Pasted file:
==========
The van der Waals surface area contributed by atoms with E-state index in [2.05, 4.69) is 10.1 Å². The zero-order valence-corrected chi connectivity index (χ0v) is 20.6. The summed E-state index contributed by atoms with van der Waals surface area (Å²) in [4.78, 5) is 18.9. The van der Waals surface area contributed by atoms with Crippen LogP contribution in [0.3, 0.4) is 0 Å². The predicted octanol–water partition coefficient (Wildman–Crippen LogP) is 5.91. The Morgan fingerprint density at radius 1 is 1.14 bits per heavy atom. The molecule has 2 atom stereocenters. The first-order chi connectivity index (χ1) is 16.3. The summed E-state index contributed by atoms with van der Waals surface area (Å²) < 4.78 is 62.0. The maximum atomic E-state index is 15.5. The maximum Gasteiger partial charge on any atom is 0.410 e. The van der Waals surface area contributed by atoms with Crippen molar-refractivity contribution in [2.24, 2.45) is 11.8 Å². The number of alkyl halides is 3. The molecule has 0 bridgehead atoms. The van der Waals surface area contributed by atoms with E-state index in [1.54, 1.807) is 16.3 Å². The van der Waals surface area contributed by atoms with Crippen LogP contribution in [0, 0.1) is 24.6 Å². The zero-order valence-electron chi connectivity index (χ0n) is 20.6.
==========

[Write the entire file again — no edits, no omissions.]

The van der Waals surface area contributed by atoms with E-state index in [2.05, 4.69) is 10.1 Å². The zero-order valence-corrected chi connectivity index (χ0v) is 20.6. The summed E-state index contributed by atoms with van der Waals surface area (Å²) in [4.78, 5) is 18.9. The van der Waals surface area contributed by atoms with Crippen LogP contribution in [0.3, 0.4) is 0 Å². The predicted octanol–water partition coefficient (Wildman–Crippen LogP) is 5.91. The Morgan fingerprint density at radius 1 is 1.14 bits per heavy atom. The molecule has 2 atom stereocenters. The first-order chi connectivity index (χ1) is 16.3. The summed E-state index contributed by atoms with van der Waals surface area (Å²) < 4.78 is 62.0. The maximum atomic E-state index is 15.5. The maximum Gasteiger partial charge on any atom is 0.410 e. The van der Waals surface area contributed by atoms with Crippen molar-refractivity contribution in [2.24, 2.45) is 11.8 Å². The number of alkyl halides is 3. The molecule has 0 bridgehead atoms. The van der Waals surface area contributed by atoms with E-state index in [1.54, 1.807) is 16.3 Å². The van der Waals surface area contributed by atoms with Crippen LogP contribution in [0, 0.1) is 24.6 Å². The zero-order valence-electron chi connectivity index (χ0n) is 20.6.